Approximately 1 in 5 returning service members from Iraq and Afghanistan report symptoms of Post-Traumatic Stress Disorder (PTSD) (Tanielian & Jaycox, 2008), and 22 percent of veterans suffering from PTSD also report symptoms of Social Anxiety Disorder (SAD). Mental health disorders such as PTSD have been shown to reduce the overall self-perceived quality of life in Vietnam veterans (Hansson, 2002). The effectiveness of using animals in therapeutic settings for mental health disorders has proven to be successful, specifically demonstrated to be therapeutic and beneficial in treating disorders such as anxiety and PTSD (Chandler, 2005). It is unclear whether veterans who own a pet would report fewer symptoms of PTSD and SAD and perceive a higher quality of life than veterans who do not own a pet. This study examined the relationship between companion dog ownership on veteran mental health and perceived quality of life. Seventy nine veterans (58 male, 21 female) were recruited from Facebook’s veterans groups who completed an online survey gathering information on dog ownership, symptoms of PTSD and SAD, perceived quality of life, and several demographics. No significant relationships were observed between these variables after conducting Pearson’s r correlational analyses. However, a significant correlation was found between veterans who have an “indifferent” view of pet dogs and levels of SAD. Implications of the findings are discussed in how to design future studies that research the relationship between the human-animal bond and mental health disorders in returning service members.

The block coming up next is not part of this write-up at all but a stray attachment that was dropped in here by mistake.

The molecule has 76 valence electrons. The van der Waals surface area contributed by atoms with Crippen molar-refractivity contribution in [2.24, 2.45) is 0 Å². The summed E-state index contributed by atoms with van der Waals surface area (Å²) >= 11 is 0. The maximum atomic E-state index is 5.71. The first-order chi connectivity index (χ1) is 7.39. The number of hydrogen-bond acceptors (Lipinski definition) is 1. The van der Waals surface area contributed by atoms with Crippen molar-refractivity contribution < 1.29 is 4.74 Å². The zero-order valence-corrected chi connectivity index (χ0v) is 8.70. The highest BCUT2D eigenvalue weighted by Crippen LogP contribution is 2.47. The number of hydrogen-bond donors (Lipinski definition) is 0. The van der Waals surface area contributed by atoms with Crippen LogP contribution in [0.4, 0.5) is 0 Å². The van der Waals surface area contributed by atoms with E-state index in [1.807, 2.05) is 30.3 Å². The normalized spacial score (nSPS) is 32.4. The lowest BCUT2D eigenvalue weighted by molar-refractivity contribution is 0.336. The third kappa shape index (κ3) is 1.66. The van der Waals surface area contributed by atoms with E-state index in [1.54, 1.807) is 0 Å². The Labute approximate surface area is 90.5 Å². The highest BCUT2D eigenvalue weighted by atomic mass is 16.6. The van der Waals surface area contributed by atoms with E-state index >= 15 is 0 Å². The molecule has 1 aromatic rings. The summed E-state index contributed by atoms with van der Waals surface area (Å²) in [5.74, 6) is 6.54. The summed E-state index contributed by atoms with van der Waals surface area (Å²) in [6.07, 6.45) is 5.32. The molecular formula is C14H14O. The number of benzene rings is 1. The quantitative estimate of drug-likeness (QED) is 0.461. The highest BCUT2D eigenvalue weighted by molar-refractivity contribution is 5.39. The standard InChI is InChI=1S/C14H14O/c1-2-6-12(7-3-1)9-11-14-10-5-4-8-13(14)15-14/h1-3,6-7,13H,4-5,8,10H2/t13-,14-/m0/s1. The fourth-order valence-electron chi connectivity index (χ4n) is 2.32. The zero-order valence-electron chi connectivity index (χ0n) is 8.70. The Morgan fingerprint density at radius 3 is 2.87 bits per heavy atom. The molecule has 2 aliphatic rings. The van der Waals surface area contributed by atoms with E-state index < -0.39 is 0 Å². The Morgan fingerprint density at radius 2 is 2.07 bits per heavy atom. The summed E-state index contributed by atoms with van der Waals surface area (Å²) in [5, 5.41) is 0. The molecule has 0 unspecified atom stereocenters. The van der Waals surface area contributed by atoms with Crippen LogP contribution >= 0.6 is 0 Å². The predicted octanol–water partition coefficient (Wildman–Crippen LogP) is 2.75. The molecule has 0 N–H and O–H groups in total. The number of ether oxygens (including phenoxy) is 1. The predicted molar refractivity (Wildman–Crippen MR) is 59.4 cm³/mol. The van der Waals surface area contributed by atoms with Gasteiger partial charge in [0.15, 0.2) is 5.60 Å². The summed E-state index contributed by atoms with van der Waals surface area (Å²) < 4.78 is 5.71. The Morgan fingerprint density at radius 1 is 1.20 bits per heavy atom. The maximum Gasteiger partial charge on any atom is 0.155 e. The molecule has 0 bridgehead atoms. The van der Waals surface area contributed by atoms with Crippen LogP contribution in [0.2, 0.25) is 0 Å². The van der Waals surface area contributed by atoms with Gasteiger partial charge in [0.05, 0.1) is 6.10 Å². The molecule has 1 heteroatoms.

Mason N McLary
|Location of Publication||Helena, MT|